Joined: Feb. 2007
||Posted: Dec. 04 2007,16:30
|This is a very important point, and a correct one in my opinion. I do think that it is not nearly as clicker-friendly in dfm as it is in windows explorer, though. In Windows if you click on a file that is not associated with an application you are presented with an "open with..." dialog (if I remember correctly).|
Yes, that's correct. And you can easily change that via right-click "open with." One of the reasons I like rox over dfm is because it has a similar right-click re-associate option.
|In dfm it seems the user has to know what file to edit and the syntax of that file, so as with many other things the user must read and learn something in order to understand how to make it work exactly as the user wants it. |
Doesn't dfm open non-associated file-types as text files in an editor (beaver) by default? Maybe this can be remedied with dfm by launching the dfmext tool when unassociated file types are encountered if rc files can be excluded.
|This is in heavy contrast with Windows, where the user does not have much choice in how the desktop behaves.|
I think Windows' behavior is as configurable as Linux'. My XP desktop is very OSX-like right now, down to a functional animated dock. (Screenshot is tinted with an overlay of enlarged text germane to something I posted against FSF/Busybox lawyers.)
|The main point I'm trying to make is that we're talking about Linux, which holds at least two very important traits that are often ignored by those coming from Windows:|
Linux is not Windows.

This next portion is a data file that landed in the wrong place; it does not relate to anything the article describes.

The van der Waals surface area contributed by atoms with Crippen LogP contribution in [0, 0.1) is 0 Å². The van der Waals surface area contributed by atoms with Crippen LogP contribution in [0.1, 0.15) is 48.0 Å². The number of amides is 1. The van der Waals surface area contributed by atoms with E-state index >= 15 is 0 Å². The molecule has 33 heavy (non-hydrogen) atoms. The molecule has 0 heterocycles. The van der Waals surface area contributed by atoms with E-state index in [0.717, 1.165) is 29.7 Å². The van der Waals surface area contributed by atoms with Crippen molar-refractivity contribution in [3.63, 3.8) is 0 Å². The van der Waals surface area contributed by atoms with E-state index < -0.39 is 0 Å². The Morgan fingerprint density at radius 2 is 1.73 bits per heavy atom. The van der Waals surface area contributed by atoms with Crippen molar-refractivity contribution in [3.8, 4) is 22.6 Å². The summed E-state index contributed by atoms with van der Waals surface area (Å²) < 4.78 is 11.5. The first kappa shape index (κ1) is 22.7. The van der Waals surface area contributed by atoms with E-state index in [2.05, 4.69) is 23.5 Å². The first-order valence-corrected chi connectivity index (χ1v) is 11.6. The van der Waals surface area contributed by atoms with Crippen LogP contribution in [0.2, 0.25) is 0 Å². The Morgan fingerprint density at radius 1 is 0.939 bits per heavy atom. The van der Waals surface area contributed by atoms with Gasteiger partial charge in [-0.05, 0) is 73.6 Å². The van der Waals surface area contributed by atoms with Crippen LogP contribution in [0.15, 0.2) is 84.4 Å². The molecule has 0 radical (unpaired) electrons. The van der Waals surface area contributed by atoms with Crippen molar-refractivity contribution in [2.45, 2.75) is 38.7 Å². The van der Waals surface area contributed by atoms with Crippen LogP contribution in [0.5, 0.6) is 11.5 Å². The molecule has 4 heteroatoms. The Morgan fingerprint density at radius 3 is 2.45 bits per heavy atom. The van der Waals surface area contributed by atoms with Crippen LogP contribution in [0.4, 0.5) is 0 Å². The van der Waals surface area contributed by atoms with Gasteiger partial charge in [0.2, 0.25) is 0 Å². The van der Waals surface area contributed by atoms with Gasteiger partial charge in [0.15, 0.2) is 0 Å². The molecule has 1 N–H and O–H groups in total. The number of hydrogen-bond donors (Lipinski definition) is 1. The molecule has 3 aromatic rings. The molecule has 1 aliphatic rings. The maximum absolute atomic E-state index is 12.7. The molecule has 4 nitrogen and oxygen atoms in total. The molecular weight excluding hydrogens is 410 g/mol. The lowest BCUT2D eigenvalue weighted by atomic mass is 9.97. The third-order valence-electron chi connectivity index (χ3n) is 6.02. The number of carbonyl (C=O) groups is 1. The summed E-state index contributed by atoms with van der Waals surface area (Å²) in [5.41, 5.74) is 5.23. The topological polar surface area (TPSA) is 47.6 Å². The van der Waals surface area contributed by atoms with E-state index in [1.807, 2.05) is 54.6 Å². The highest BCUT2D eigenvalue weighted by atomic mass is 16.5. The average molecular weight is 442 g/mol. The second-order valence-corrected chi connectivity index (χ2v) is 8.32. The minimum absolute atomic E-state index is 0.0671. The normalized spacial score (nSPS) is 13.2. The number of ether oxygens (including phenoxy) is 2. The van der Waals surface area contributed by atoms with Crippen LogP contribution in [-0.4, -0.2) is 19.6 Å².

If you don't like something you can change it.
I touched a little on this subject in a blog entry last night, but from the standpoint that familiarity with common interface concepts is what either hinders or enables migration from one OS to another.
I don't think what's under the hood really matters to users so much as whether they can manipulate it via familiar concepts. The more novel it is to new users and the more of a learning curve they have, the less likely they'll bother. You can cover Linux with GUI tools that ease transition and break down the barriers because of familiarity with menus, buttons, icons, etc., and with features like file associations and dragging and dropping. There are also some "under the hood" things some (e.g., GoboLinux) have attempted to make Linux directory structures more familiar to those who are used to Windows. I have no problem with that because Linux is highly adaptable and it can be set up to suit a user's needs.
The greatest barrier to understanding Linux in general and DSL in particular isn't in the difference between it and Windows but rather the resistance to reading the available documentation. How many questions asked in the forums are answered in "Getting Started" or the wiki or elsewhere? I would suggest expanding "Getting Started" to include brief tutorials for more things but it seems like many people don't even bother reading it.
"It felt kind of like having a pitbull terrier on my rear end."
-- meo (copyright(c)2008, all rights reserved)